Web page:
Blood flow moving towards the probe produces positive Doppler shifted signal. On the other hand, blood flow moving away from the probe produces negative Doppler-shifted signals. The image on the top illustrates the change in the received backscattered signals and the resulting Doppler shifts for blood moving towards the transducer. In this image, the relative direction of the blood flow with respect to the Doppler beam is towards the transducer, blood flow moving towards the transducer produces received signals (Fr) which have a higher frequency than the transmitted beam (Ft).
The Doppler-shifted signal (δf) can be calculated by subtracting Ft from Fr and produces a positive Doppler shifted signal. The Doppler-shifted signal (δf) can be calculated by subtracting Ft from Fr and produces a positive Doppler shifted signal. Whereas, the second image illustrates blood flow which is moving away from the probe. Blood flow moving away from the transducer produces received signals (Fr) of lower frequency than the transmitted beam (Ft). This time the Doppler-shifted frequencies (Fr − Ft) produce a negative Doppler shifted signal. It is important to note that when there is no flow or movement detected, the transmitted frequency (Ft) is equal to the received frequency (Fr). Therefore Fr = Ft and The Doppler-shifted signal (δf) = Fr − Ft = 0, resulting in no Doppler-shifted signals.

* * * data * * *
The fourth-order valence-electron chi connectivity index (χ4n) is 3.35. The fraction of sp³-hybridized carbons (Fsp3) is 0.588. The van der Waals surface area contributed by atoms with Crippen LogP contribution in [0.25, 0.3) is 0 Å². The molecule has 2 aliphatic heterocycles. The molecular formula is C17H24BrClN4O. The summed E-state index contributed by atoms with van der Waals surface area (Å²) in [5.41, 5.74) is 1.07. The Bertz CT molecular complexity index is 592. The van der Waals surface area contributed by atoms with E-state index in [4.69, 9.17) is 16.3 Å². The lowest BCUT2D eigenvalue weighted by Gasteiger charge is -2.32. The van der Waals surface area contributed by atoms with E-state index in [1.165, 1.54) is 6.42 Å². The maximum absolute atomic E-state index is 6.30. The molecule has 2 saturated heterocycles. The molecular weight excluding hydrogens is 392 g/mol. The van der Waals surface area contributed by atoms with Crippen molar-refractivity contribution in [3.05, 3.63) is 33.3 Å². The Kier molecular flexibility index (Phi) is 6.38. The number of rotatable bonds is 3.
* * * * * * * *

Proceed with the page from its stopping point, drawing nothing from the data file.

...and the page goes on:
The Doppler equation shows the relationship between the transmitted Doppler shifted signal (Ft) and the blood flow velocity (V): V = c/(2ft cos a).δf, where the following represent: δf is the Doppler-shifted signal, Ft is the transmitted Doppler frequency, c is the propagation speed of ultrasound in soft tissue, V is the velocity of the moving blood, and a is the angle between the Doppler ultrasound beam and the direction of blood flow.
The number 2 is a constant indicating that the Doppler beam must travel to the moving target and then back to the transducer.
Effect of Angle
Note that the Doppler frequency also varies according to the angle alpha. The value of cosα varies with the angle from 0 to 1. When α = 0°, cosα = 1 and when α = 90°, cosα = 0.
For a constant flow velocity (V), the maximum value of cosα and therefore the highest value of the Doppler-shifted signal (δf) is at an angle of 0°. This corresponds to a Doppler beam which is parallel with the vessel, which can rarely be achieved in practice.
Theoretically, when α = 90° this means the blood flow is perpendicular to the Doppler beam, cosα = 0 and no Doppler-shifted signals will register.
In practice, when measuring the blood flow, a Doppler beam angle between 30 and 60° ensures reliable Doppler-shifted signals. Avoid using angles greater than 60 degrees and remember no Doppler-shifted signals are generated at 90 degrees. The smaller the angle, the more reliable is the recorded Doppler speed.
Ultrasound machines transmit high-frequency waves between 2 and 20 MHz. Measuring the blood flow velocities using the Doppler technique gives Doppler-shifted signals which lie within the audible range. Therefore, all Doppler systems have audio outputs and are very useful during a Doppler examination.
The Doppler frequencies will be processed and it will be possible to analyze the blood flow velocities by simply hearing the Doppler signal through loudspeakers. Hearing the Doppler signal also allows the sonographer to easily distinguish between laminar and turbulent flows. Please note that laminar flows produce a uniform sound, while turbulent flows, emit a sharp sound.
CHAPTER 12 Ultrasonic Velocimetry
What is the Principle of continuous Doppler?